The New York City Police Department has been using note pads on the job for more than 100 years, but times are indeed changing. A new iPhone app is making its way to the force to help officers take and keep track of notes, according to an article in The New York Times.
Memo books are currently being used to capture details about arrests, 911 calls, patrol assignments, and more. Starting February 17th, New York police officers will replace writing notes with typing their records into the app, which will be sent to a department database.
Since 2015, the NYPD has been providing its officers with smartphones, reaching 37,000 devices in use at the moment. The officer’s notes can become crucial in some investigations, and this shift will only improve the way cases are handled. Notes on the app will not be able to be faked, and data won’t be lost to poor handwriting.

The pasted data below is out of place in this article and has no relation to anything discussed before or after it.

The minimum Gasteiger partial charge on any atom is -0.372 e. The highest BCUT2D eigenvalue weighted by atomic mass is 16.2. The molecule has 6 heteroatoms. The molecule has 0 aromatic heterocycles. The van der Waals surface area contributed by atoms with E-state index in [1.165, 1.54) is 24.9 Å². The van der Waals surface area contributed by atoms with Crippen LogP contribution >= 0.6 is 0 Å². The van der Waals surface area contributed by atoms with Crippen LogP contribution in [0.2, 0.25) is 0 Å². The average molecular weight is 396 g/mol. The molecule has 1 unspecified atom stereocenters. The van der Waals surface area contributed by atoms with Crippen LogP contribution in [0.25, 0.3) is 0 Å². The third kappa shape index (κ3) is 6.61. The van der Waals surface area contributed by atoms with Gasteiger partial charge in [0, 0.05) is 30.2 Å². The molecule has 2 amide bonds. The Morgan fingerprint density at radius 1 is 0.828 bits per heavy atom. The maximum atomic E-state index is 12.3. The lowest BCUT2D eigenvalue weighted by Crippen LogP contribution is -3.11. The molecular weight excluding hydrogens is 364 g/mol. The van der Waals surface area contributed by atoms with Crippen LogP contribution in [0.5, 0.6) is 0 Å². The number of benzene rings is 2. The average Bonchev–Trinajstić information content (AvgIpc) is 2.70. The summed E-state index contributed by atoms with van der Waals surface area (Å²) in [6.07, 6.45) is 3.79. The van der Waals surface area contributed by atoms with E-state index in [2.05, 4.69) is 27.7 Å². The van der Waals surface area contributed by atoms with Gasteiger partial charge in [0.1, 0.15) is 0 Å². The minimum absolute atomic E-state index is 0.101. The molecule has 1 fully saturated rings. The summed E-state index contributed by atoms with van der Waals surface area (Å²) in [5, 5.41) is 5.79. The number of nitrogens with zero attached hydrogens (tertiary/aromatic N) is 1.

Entries on the app can be searched for by date or keyword, so there will no longer be a need to look through multiple memo books for a specific passage. This process is also good for the environment, significantly reducing paper waste.
NYPD Deputy Chief Anthony Tasso told The New York Times that “It gives us the abilities we did not have before, when memo books were left in officers’ lockers and we didn’t have access to a vast amount of information,”
Seems like this change was due for quite a while, we are eager to see what other technological innovations can ease the life of those protecting us.